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How Alex Boye's 'Lemonade' helped me after I missed my flight home



One of my favorite summer songs is “Lemonade” by Alex Boye, and boy, have I needed the catchy tune stuck in my head over the weekend! The chorus sings:

June 02, 2016 | Carmen Rasmusen Herbert Deseret News | Other Views


Does aid work?: Markets, big goals or both?

The year 2015 was a significant time for the world as the Millennium Development Goals (MDGs) — targeted at a core of eight different issues, ranging from universal primary education and HIV/AIDS to extreme poverty and hunger — were replaced by the Sustainable Development Goals (SDGs). These are an even more aspirational set of goals targeted at 17 different issues. With the adoption of this new set of ambitious goals, designated to be achieved by 2030, it may be the right time to ask a simple but forward question — do big goals work?

May 25, 2016 | John Hoffmire Deseret News | Other Views


The wealthiest 1,000: How they made their money and why can't we do the same?

How rich are the rich? Well, Bill Gates has $75 billion, Warren Buffet $60.8 billion and Mark Zuckerberg about $44.6 billion. The people in the top 1 percent have so many assets that they own half the wealth on the planet, as reported by Credit Suisse. Specifically, 30 of the wealthiest individuals own as much as a trillion dollars collectively, according to Forbes. Nevertheless, not everything is good news for them. The combined wealth of the 20 richest dropped from $899 billion in 2015 to $827 billion in 2016; the Mexican businessman Carlos Slim alone lost $27 billion ...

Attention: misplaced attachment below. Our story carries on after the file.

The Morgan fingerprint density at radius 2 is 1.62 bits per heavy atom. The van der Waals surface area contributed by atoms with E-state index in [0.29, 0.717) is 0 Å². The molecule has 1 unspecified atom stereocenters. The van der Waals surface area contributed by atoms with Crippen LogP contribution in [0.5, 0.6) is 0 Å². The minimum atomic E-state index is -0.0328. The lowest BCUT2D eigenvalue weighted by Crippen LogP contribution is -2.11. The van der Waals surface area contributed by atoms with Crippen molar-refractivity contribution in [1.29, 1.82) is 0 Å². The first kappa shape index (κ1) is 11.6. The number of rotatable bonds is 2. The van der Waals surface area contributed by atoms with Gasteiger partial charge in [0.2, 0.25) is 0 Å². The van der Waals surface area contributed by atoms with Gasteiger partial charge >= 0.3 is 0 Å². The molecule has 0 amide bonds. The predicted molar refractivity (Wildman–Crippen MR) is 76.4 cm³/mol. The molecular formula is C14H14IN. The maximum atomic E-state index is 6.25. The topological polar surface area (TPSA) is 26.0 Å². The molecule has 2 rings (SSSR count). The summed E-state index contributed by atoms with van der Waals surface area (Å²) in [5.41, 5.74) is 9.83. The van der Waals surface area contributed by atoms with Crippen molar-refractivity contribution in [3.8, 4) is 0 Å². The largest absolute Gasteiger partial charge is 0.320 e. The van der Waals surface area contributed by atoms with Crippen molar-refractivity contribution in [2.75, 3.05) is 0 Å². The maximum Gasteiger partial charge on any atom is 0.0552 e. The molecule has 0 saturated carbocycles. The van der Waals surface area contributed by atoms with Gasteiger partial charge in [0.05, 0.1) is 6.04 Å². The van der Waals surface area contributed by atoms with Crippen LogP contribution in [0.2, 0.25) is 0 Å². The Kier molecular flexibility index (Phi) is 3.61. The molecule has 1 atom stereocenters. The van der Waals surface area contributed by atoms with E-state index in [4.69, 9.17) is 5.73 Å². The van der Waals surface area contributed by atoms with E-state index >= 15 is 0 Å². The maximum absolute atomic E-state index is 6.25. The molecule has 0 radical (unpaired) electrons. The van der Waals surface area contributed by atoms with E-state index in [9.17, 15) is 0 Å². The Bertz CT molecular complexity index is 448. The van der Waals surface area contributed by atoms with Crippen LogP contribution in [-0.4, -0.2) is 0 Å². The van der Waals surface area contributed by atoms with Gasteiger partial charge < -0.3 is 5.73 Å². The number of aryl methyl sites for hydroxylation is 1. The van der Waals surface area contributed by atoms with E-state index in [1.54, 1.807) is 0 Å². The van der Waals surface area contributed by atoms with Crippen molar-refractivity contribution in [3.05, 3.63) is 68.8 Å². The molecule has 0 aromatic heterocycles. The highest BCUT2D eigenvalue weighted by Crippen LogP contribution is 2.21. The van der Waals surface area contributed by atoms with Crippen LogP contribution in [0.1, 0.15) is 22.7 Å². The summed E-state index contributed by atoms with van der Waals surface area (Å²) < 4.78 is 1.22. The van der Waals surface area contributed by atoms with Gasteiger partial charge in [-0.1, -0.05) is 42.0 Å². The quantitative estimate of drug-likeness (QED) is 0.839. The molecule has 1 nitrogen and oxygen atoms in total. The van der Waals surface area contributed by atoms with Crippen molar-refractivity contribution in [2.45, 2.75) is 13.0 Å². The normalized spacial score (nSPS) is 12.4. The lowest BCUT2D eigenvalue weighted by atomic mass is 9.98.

May 19, 2016 | John Hoffmire Deseret News | Other Views


Why do customer service reps often make you feel as if they have been taught to say sorry and do not

It can seem as though customer service representatives are trained to do nothing but apologize and defuse the feelings of angry customers. It often feels like the problem you waited several elevator songs to explain will likely not get solved in the end. Whether or not the problem gets resolved, the interaction between a customer service rep and a consumer has a major effect on the customer's relationship with the company.

May 11, 2016 | John Hoffmire Deseret News | Other Views


Credit cards: Love them and hate them

This is a positive take on credit cards. You don’t see those very often. Everyone wants to dump on debt, and there are reasons to do so. On the other hand, credit card debt can assist almost anyone in reaching certain goals.

April 27, 2016 | John Hoffmire Deseret News | Other Views


Dramatic rise in child abductions by the Lord's Resistance Army signals terrorist group's resurgence

A new report released earlier this month notes that the Lord’s Resistance Army, a rebel terrorist group from northern Uganda, has abducted 217 people in the past two months in the Central African Republic, 54 of whom are children. This is almost double the number of abductions performed by the group during the entirety of 2015. Experts fear these trends could signal new resilience and the LRA’s attempt to rebuild its military force.

April 10, 2016 | John Hoffmire Deseret News | Other Views


What can be done to convince pharmaceutical firms to lower prescription drug prices?

When the news broke that Martin Shkreli, now the former CEO at Turing Pharmaceuticals, decided to increase the price of the life-saving drug, Daraprim, from $1,130 to $63,000, it made headlines all over the world. A price increase of more than 5,000 percent is probably not justified by high research and marketing costs. More likely his decision to hike the price was because of greed and the fact he could.

March 30, 2016 | John Hoffmire Deseret News | Other Views


Saathi pads: Sustainability addressing India's needs for sanitary pads